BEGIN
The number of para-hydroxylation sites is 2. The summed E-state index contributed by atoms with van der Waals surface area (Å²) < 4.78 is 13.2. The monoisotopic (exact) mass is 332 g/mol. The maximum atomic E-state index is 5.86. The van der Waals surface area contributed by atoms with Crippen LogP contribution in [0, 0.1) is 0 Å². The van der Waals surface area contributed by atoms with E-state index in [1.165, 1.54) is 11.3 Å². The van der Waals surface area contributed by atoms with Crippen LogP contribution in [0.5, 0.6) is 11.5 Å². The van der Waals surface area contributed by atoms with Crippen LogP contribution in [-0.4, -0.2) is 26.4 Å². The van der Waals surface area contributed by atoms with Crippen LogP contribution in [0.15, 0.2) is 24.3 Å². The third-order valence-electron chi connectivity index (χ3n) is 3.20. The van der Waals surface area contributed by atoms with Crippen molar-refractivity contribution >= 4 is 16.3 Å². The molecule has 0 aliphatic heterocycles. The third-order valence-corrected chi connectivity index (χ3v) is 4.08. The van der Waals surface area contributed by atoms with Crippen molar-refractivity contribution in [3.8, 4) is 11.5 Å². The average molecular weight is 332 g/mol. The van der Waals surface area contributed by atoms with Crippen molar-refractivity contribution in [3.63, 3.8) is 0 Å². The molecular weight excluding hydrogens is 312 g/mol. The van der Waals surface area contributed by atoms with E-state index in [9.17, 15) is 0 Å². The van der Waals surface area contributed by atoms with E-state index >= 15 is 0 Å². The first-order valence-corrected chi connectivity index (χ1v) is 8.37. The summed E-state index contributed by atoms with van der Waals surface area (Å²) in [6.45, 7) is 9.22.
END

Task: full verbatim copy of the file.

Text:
The number of para-hydroxylation sites is 2. The summed E-state index contributed by atoms with van der Waals surface area (Å²) < 4.78 is 13.2. The monoisotopic (exact) mass is 332 g/mol. The maximum atomic E-state index is 5.86. The van der Waals surface area contributed by atoms with Crippen LogP contribution in [0, 0.1) is 0 Å². The van der Waals surface area contributed by atoms with E-state index in [1.165, 1.54) is 11.3 Å². The van der Waals surface area contributed by atoms with Crippen LogP contribution in [0.5, 0.6) is 11.5 Å². The van der Waals surface area contributed by atoms with Crippen LogP contribution in [-0.4, -0.2) is 26.4 Å². The van der Waals surface area contributed by atoms with Crippen LogP contribution in [0.15, 0.2) is 24.3 Å². The third-order valence-electron chi connectivity index (χ3n) is 3.20. The van der Waals surface area contributed by atoms with Crippen molar-refractivity contribution >= 4 is 16.3 Å². The molecule has 0 aliphatic heterocycles. The third-order valence-corrected chi connectivity index (χ3v) is 4.08. The van der Waals surface area contributed by atoms with Crippen molar-refractivity contribution in [3.8, 4) is 11.5 Å². The average molecular weight is 332 g/mol. The van der Waals surface area contributed by atoms with Crippen molar-refractivity contribution in [3.63, 3.8) is 0 Å². The molecular weight excluding hydrogens is 312 g/mol. The van der Waals surface area contributed by atoms with E-state index in [9.17, 15) is 0 Å². The van der Waals surface area contributed by atoms with E-state index >= 15 is 0 Å². The first-order valence-corrected chi connectivity index (χ1v) is 8.37. The summed E-state index contributed by atoms with van der Waals surface area (Å²) in [6.45, 7) is 9.22.